Around Cambridge, I occasionally see groups of people sketching – bending over sugar paper and sketch pads, on King’s Parade or in Market Square, they record the buildings, the people, and the trees which surrounded them. Federica Marinaro belongs in one such group, having joined three years ago when she arrived in Cambridge for her neuroscience research into Alzheimer’s. 

The organisation, Urban Sketchers, has local groups across the world. They meet to sketch their immediate environment, predominantly focusing on documenting their urban surroundings. Federica describes the progression of her own sketches; it began with attempts to draw King’s College Chapel, and she later realised: 'I am good at telling stories, so I can try to tell these things through my sketches.'

"I am good at telling stories, so I can try to tell these things through my sketches."

It is an effusive recording of life that we find on her Instagram page. Federica loves colours; their brightness and vivacity make her paintings compelling and joyful. She released a book My World through the Pandemic after the first national lockdown, cataloguing her own isolation experience in Cambridge. Audiences from all over Europe wrote to her. One, a school art teacher, expressed gratitude for Federica’s paintings which she shared with her students to help inspire them during the lockdown. Another, a new parent, described using the book to explain to her child what lockdown was, as each painting depicts a different moment of everyday joy. Federica laughs at the enthusiastic reception of her paintings, many of which depict rather simple subject matters — ‘I mean, it’s just my refrigerator, my pens, my cats’.

Quarantine timeFederica Marinaro

But these images enchant as a record of a strange time. Federica carried a small sketchbook with her on her daily commute to London when her lab moved last year. On these commutes, when she wasn’t working, she sketched the people around her. Federica notes how the sketchbook became a kind of historical record of change, as it recorded her journeys to London before March 2020 when the train was fully packed as well as her tentative return to the lab once the lockdown was eased.

Before the pandemic, Federica’s drawings on these journeys record lively encounters with strangers, something which has disappeared entirely in our new isolation — she notes how people ‘really open up to you and really tell you things’ when she is drawing them, or sometimes offer you just enough that you can begin to imagine who they are. This makes me think of Zadie Smith, who once said that she wouldn’t have any novels had she not listened to so many conversations on the train and the tube. And so I asked Federica if any stories stood out to her. She recalls a time when she drew the same person twice, and another occasion where she befriended a woman in a wheelchair who she drew because her ‘eyes were very expressive’, later realising that she too was a scientist from Italy and would soon be moving to Cambridge.

A story of love: even heroes take coffee breaksFederica Marinaro
Train sketches printsFederica Marinaro

One story is particular poignant, demonstrating how her sketching is essentially uplifting and mood-improving. It is about a couple sitting across the aisle from one another; she notes that the man was comforting the woman who was ‘maybe in pain… she was pale and tired… and when they saw my drawing of them her face changed. She felt able to talk to me and said that their son also loved to draw and make cartoons’.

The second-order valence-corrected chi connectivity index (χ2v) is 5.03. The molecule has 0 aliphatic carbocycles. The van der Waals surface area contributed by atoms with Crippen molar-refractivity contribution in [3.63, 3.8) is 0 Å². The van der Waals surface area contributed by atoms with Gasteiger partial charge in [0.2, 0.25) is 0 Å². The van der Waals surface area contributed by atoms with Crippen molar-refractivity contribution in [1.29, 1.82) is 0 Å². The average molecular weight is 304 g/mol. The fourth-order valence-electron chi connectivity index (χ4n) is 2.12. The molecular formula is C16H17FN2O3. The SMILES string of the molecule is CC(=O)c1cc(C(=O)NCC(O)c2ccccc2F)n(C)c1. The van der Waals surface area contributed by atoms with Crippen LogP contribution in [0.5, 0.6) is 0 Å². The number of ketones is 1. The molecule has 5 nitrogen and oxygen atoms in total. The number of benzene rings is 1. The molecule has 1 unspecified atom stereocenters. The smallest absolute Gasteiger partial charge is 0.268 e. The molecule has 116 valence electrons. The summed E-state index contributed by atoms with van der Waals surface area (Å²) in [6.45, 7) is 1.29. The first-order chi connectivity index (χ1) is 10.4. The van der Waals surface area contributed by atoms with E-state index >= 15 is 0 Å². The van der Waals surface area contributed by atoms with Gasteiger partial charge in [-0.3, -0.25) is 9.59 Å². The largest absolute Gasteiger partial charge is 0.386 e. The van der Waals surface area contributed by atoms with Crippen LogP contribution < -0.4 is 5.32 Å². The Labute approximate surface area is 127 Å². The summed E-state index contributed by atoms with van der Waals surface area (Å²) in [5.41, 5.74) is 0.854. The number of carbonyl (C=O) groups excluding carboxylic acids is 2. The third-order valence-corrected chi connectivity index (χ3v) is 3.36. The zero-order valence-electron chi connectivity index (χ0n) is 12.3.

Federica has participated in the Brooklyn Art Library sketchbook project, which sells A6 sketchbooks to participants that they must fill over six months. Federica was gifted hers by her partner in February last year, but she was only able make four sketches before the lockdown began in March. Needing to fill up the sketchbook before the deadline, she had to look elsewhere for inspiration, using webcams to look into different cities and then painting them in watercolour. Towards the end of the sketchbook are pictures painted in person again, showing a family reunion in Naples when she was finally able to return this summer.

Lockdown - Lazy afternoon observing the sun light coming through the windowFederica Marinaro

These records of memory are intensely personal, yet speak more broadly of our need to connect with others. Federica’s current exhibition represents a hopeful possibility for such reconnections. The show is on display at Hot Numbers on Gwydir Street until the 4th of April, and for those who are not in Cambridge, her work is also available via her Instagram account. Titled Until We Meet Again, the collection is a display of Federica’s recollections of jazz and blues concerts at the café from over the last few years. As well as memories of a time where we listened to live music crammed in a venue together, Federica wishes for the paintings to imbue us with hope for the future while we wait to meet again in person.

"These records of memory are intensely personal, and yet speak more broadly of our need to connect with others."

Trilling exhibition by Derek Scurll & Co.Federica Marinaro

With the sketchbooks, Federica says, ‘you can tell the story you want’. It is this sentiment that I am left with — Federica’s drawings are populated with stories of strangers, of family, and of her home in Cambridge. It is a document of her memories and a testament to the value of contemplative and close observation of life around us. After our conversation, all I want is for my sketchbook to come with me everywhere.

Federica Marinaro’s exhibition Until We Meet Again is currently on display at Hot Numbers, Gwydir Street, Cambridge until April 4th 2021. It is also available for viewing online via her Instagram.


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